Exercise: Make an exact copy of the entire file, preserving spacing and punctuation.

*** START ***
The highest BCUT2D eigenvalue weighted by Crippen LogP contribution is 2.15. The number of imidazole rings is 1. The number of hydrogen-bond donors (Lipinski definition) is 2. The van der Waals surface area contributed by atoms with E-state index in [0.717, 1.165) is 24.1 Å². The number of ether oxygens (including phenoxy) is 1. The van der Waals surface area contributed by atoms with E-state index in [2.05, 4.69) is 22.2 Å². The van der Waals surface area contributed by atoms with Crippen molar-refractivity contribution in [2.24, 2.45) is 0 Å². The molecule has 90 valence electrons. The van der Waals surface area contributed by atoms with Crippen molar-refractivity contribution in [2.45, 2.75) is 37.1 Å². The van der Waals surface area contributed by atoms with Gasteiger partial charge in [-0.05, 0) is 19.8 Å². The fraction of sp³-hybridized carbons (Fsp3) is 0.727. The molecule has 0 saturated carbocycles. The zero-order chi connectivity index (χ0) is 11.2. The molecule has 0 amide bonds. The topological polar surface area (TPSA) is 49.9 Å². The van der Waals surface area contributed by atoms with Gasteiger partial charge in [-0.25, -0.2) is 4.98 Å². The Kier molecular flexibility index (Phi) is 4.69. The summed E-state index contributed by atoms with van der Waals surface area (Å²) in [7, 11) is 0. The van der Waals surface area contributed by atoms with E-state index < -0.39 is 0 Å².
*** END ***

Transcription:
The highest BCUT2D eigenvalue weighted by Crippen LogP contribution is 2.15. The number of imidazole rings is 1. The number of hydrogen-bond donors (Lipinski definition) is 2. The van der Waals surface area contributed by atoms with E-state index in [0.717, 1.165) is 24.1 Å². The number of ether oxygens (including phenoxy) is 1. The van der Waals surface area contributed by atoms with E-state index in [2.05, 4.69) is 22.2 Å². The van der Waals surface area contributed by atoms with Crippen molar-refractivity contribution in [2.24, 2.45) is 0 Å². The molecule has 90 valence electrons. The van der Waals surface area contributed by atoms with Crippen molar-refractivity contribution in [2.45, 2.75) is 37.1 Å². The van der Waals surface area contributed by atoms with Gasteiger partial charge in [-0.05, 0) is 19.8 Å². The fraction of sp³-hybridized carbons (Fsp3) is 0.727. The molecule has 0 saturated carbocycles. The zero-order chi connectivity index (χ0) is 11.2. The molecule has 0 amide bonds. The topological polar surface area (TPSA) is 49.9 Å². The van der Waals surface area contributed by atoms with Gasteiger partial charge in [-0.25, -0.2) is 4.98 Å². The Kier molecular flexibility index (Phi) is 4.69. The summed E-state index contributed by atoms with van der Waals surface area (Å²) in [7, 11) is 0. The van der Waals surface area contributed by atoms with E-state index < -0.39 is 0 Å².